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Elliott-H-E-Lieut-Col-page-2

Page history last edited by Lenore Frost 1 year, 7 months ago

Volunteers of Essendon and Flemington, 1914-1918

 

Return to Elliott-H-E-Lieut-Col page 1

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ROLL OF HONOR

 

The Distinguished Service Order has been added to the honours already won by Brigade-Commander H. E. Elliott. He received the D.S.O. for conspicuous gallantry. He was in command of an advanced guard division, and during the advance succeeded, in a long period of almost continuous fighting, in capturing several villages. The slightness of the losses as compared with those of the enemy was largely due to Brigadier Elliott's able leadership, energy and courage. This officer was in charge of the Essendon Rifles when war broke out.

 

ROLL OF HONOR. (1917, July 26). The Essendon Gazette and Keilor, Bulla and Broadmeadows Reporter (Moonee Ponds, Vic. : 1914 - 1918), p. 5 Edition: Morning. Retrieved May 20, 2012, from http://nla.gov.au/nla.news-article74603247

 

For meritorious service during the war, Lieut.-Colonel H. B. Elliott, C.M.G., D.S.O., of the 58th Infantry (Essendon Rifles) has been promoted to be Brevet Colonel.

 

ROLL OF HONOUR. (1918, January 17). The Essendon Gazette and Keilor, Bulla and Broadmeadows Reporter (Moonee Ponds, Vic. : 1914 - 1918), p. 3 Edition: Morning. Retrieved June 2, 2012, from http://nla.gov.au/nla.news-article74604842

 

 

OUR SOLDIERS

BRIG-GEN H E ELLIOTT , CB, APPRECIATED BY HIS MEN.

 

Brigadier-General H. E. Elliott, C.M.G., D.S.O., who has been made a Commander of the Bath for service rendered in France and Flanders, has been christened "Pompey" by his men, who show their appreciation of their leader by telling many excellent stories, all to his credit.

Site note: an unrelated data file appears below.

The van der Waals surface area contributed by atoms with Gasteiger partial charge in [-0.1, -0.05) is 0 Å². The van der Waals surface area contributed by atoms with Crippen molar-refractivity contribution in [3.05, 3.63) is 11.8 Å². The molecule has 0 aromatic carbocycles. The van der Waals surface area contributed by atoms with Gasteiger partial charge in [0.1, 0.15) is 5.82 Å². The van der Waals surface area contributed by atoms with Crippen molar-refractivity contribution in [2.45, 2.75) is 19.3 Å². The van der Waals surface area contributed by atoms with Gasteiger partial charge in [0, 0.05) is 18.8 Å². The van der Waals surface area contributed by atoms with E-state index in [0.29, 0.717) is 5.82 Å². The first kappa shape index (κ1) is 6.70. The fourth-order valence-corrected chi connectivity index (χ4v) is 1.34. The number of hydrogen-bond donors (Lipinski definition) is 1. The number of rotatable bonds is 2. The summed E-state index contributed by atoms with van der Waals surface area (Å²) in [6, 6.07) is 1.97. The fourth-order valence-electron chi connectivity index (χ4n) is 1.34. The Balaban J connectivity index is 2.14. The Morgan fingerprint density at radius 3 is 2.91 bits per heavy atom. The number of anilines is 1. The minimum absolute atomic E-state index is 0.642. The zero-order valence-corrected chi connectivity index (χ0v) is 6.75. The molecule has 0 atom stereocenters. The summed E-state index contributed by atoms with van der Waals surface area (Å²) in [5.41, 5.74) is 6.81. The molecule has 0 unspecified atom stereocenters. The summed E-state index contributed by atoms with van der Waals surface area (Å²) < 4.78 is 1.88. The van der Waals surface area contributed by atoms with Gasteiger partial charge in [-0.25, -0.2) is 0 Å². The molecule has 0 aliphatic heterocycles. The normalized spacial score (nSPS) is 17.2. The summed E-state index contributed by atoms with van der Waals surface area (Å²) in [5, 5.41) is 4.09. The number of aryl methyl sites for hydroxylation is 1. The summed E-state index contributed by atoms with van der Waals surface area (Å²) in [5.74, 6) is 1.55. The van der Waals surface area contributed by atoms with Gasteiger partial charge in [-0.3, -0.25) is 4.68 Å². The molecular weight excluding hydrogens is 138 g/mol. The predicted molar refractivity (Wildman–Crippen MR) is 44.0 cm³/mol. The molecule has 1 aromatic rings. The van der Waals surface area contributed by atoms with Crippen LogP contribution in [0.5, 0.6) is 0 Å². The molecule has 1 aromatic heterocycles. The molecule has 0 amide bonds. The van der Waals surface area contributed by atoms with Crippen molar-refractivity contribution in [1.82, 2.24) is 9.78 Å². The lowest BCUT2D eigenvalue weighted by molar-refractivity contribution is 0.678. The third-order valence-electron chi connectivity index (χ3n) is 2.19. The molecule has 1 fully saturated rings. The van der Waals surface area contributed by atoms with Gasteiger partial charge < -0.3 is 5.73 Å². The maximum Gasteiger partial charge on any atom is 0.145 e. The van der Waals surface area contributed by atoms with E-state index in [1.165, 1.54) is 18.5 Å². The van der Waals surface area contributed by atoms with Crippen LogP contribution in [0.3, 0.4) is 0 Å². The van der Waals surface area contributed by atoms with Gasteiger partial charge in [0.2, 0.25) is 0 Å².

When he was with the 7th Battalion on Gallipoli "Pompey" always insisted on moving about in the most dangerous places at night to see how the troops were faring, and he has repeated the practice in France wherever possible. One of Elliott's soldiers--a boy who went to the war before he was 18, and has been invalided--has reason to remember the Brigadier-General. The battalion was making a long march to a certain town. Ten miles away from the town the lad began to tire. Brigadier-General Elliott, riding by with the staff noticed it; he returned, dismounted, let the troops go a little ahead, then put the tired boy in the saddle, and walked beside him for ten miles. Just before reaching the town, he swung into the saddle again, and galloped away to lead his staff.

 

It is related, also, that, incensed at the action of certain military police in arresting Australians when they came to London on leave with the dirt and mud of the trenches on them, he deliberately made himself as muddy as possible and appeared among his fellow officers in that attire, much to their dismay. The lesson was learned, however, and there were no more arrests of men who did the journey across the channel with the trench dirt thick upon them in order to have a few hours' additional leave. 

 

OUR SOLDIERS. (1918, June 13). The Essendon Gazette and Keilor, Bulla and Broadmeadows Reporter (Moonee Ponds, Vic. : 1914 - 1918), p. 4 Edition: Morning. Retrieved June 26, 2012, from http://nla.gov.au/nla.news-article74606235

 

 

POMPEY

A TRIBUTE TO A GALLANT SOLDIER.

Prior to the outbreak of War, Lt. Col. now Bdg.-Gen. H. E. Elliott was Officer Commanding the 58th Battalion--Essendon Rifles.

 

When our Empire gave the call to arms, amongst the first to heed

The war drums' sullen rumble--the call for man and steed -

The first to note the danger-the first to point, the way

Was one whom we had learned to love, to honour and obey;

We knew him in the office, and on the mimic field,

Where Australia's youthful legions their weapons learned to wield.

He'd already tasted danger, and was not unknown to fame,